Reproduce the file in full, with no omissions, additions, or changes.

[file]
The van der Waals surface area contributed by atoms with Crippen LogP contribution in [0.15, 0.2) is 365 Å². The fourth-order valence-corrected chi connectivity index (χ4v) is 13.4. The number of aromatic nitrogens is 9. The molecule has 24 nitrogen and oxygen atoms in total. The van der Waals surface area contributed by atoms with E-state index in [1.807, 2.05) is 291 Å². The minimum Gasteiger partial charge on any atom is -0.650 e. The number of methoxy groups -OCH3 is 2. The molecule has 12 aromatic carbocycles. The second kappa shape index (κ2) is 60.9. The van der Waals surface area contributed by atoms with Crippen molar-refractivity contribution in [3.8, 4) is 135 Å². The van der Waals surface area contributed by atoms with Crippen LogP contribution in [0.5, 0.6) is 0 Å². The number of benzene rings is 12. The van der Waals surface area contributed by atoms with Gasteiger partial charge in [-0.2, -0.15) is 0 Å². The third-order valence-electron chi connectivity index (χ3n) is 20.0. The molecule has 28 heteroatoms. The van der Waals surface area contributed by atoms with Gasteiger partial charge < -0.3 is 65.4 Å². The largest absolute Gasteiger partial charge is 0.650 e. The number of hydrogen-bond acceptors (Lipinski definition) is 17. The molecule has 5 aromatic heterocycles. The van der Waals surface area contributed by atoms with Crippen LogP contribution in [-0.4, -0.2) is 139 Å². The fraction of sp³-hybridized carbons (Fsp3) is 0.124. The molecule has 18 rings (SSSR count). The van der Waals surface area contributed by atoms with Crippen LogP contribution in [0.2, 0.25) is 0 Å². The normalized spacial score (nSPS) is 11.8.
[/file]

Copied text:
The van der Waals surface area contributed by atoms with Crippen LogP contribution in [0.15, 0.2) is 365 Å². The fourth-order valence-corrected chi connectivity index (χ4v) is 13.4. The number of aromatic nitrogens is 9. The molecule has 24 nitrogen and oxygen atoms in total. The van der Waals surface area contributed by atoms with E-state index in [1.807, 2.05) is 291 Å². The minimum Gasteiger partial charge on any atom is -0.650 e. The number of methoxy groups -OCH3 is 2. The molecule has 12 aromatic carbocycles. The second kappa shape index (κ2) is 60.9. The van der Waals surface area contributed by atoms with Crippen molar-refractivity contribution in [3.8, 4) is 135 Å². The van der Waals surface area contributed by atoms with Crippen LogP contribution in [0.5, 0.6) is 0 Å². The number of benzene rings is 12. The van der Waals surface area contributed by atoms with Gasteiger partial charge in [-0.2, -0.15) is 0 Å². The third-order valence-electron chi connectivity index (χ3n) is 20.0. The molecule has 28 heteroatoms. The van der Waals surface area contributed by atoms with Gasteiger partial charge < -0.3 is 65.4 Å². The largest absolute Gasteiger partial charge is 0.650 e. The number of hydrogen-bond acceptors (Lipinski definition) is 17. The molecule has 5 aromatic heterocycles. The van der Waals surface area contributed by atoms with Crippen LogP contribution in [-0.4, -0.2) is 139 Å². The fraction of sp³-hybridized carbons (Fsp3) is 0.124. The molecule has 18 rings (SSSR count). The van der Waals surface area contributed by atoms with Crippen LogP contribution in [0.2, 0.25) is 0 Å². The normalized spacial score (nSPS) is 11.8.